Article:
Basic Information and Overview
- What is Lyme Disease?
- How is Lyme Disease Spread?
- How is Lyme Disease Diagnosed?
- How is Lyme Disease Treated?
- 4 Forms of Lyme B. Burgdorferi
- Early Stage Symptoms
- The Key to Early Diagnosis
- Later Stage Symptoms
- Chronic Fatigue Syndrome
- 3 Steps, in Brief
What is Lyme Disease?
Lyme disease (Ld), often misspelled, ‘Lime’, is named after the town of Lyme, Connecticut, where a cluster of cases were identified in 1975. Ticks infected with Lyme disease were actually present in Massachusetts in the 1920s and 1930s. Lyme infected ticks from Long Island, New York, were collected in the late 1940s to early 1950s.
Then in 1975, a cluster of cases brought formal recognition of the disease. A number of children and some adults in the town of Lyme, Connecticut, mysteriously showed up with what looked like rheumatoid arthritis. The disease was named after the town. In the United States, it is most prevalent in the north-east and northern mid-west. However, now Lyme disease has spread across the country. (1)
Other names are sometimes used because it is a bacterial infection that can be caused by over 300 different strains of the genus, borrelia, found worldwide. It is also called Borrelia, Borreliosis, Lyme Burgdoferi or Lyme Arthritis (because arthritis is one of the symptoms). In the United States, Borrelia burgdorferi (Bb) is the predominant cause of Lyme disease and the name is also often used. In most European cases, Borrelia afzelii and Borrelia garinii are implicated.
The organism responsible for Lyme disease was identified in 1981 by Dr. Willy Burgdorfer. Since then, it is often referred to as Borrelia burgdorferi (B. burgdorferi, or Bb) after its discoverer. (2)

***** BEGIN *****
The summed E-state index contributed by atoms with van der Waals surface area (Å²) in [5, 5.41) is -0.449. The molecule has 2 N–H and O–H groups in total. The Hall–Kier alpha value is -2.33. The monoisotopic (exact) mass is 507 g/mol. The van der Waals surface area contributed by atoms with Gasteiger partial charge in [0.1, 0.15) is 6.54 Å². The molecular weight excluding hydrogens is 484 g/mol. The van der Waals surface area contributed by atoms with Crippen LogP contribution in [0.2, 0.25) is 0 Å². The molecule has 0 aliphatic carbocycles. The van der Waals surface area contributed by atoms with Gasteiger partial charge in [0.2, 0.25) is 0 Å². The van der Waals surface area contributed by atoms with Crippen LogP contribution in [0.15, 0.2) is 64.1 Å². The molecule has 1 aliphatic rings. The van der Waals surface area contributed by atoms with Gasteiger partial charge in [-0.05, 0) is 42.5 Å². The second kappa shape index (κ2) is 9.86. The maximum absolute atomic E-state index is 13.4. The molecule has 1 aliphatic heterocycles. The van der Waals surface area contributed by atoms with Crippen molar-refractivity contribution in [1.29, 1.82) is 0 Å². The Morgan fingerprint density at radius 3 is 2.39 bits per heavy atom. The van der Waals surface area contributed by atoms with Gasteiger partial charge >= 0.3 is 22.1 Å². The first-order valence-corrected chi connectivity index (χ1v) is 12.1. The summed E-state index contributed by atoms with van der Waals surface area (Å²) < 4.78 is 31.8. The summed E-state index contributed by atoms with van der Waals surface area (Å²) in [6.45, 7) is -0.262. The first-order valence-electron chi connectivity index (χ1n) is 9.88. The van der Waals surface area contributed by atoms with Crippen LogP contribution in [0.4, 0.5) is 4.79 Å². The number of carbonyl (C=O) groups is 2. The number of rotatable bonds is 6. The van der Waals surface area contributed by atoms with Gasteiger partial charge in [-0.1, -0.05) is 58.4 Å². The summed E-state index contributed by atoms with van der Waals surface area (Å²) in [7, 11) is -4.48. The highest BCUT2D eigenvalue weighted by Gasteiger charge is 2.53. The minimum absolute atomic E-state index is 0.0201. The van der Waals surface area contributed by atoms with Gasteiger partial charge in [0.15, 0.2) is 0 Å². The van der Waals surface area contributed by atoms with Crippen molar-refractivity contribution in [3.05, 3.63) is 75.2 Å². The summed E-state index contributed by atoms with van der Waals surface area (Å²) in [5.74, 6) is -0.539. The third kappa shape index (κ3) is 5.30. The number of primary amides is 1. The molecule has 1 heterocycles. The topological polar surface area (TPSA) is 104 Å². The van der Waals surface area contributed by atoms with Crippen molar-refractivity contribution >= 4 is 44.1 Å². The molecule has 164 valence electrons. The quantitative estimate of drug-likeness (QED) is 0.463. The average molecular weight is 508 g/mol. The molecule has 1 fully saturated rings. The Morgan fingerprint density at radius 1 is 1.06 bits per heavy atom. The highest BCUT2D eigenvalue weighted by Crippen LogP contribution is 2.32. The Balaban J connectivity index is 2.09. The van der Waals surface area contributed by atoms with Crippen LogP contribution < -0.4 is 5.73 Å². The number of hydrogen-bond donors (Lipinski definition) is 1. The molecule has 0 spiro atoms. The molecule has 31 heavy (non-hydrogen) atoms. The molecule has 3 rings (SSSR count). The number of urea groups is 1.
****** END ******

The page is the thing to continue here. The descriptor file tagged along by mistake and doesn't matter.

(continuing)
How is Lyme Disease Spread?
The bacteria can be spread by several means but the most common way is by tick bites. Now, Lyme disease is the most common tick-borne disease in the Northern Hemisphere. It used to be that ticks were the only method of spreading. However, there have been new reports of lyme spirochetes in biting flies, as well as mosquitoes.
There is also now evidence of sexual and breast milk transmission – though these routes are still being established. The story is getting worse! Recent studies reveal Lyme disease is now transmitted:
- By human-to-human transmission, including from mother to fetus. (3)
- Spirochetes have been found in semen, vaginal fluid. (4)
- In tear ducts, sweat, and mothers’ breast milk. (5)
- The CDC found Lyme bacteria live in blood that has been purified for donation.
- If you have Lyme, you will be told not to donate your blood. (6) (Blood banks do not screen for Lyme.)
- Dairy cattle have been found by researchers at the University of Wisconsin to be infected with the Bb bacterium, which raises the question of whether milk or other products in our food chain may be a danger.(7)
The number of Lyme disease cases in the United States has doubled in the decade since 1991 – and doubled again the last decade. The Centers for Disease Control and Prevention (CDC) estimates that there are nearly 325,000 new cases each year – making Lyme disease an epidemic larger than AIDS, West Nile Virus, and Avian Flu combined. Now, a new, more accurate test will surely greatly increase the number of diagnosed cases.
How is Lyme Disease Diagnosed?
There are no clinical Lyme disease tests at this time that can first diagnose a patient with the Lyme disease bacterium. They are also unable to show that a patient is now free of the bacterium. Therefore Lyme disease has to be a “clinical diagnosis”. This is based on observing signs and symptoms, along with travel conditions, to help form a diagnosis.
This presents huge problems. The biggest problem is that lyme disease very often goes undiagnosed – which is not very good because it allows it to progress. Even worse, it is often wrongly diagnosed for other conditions – including Chronic Fatigue Syndrome!
How is Lyme Disease Treated?
The treatments for Lyme disease vary. The key considerations depend on how quickly the diagnosis is made and how it may have progressed into the organ systems. Of course, if diagnosis and treatment can occur early in the course of illness, it is much better. Late or inadequate treatment can make it more difficult to treat and even cause disabling conditions.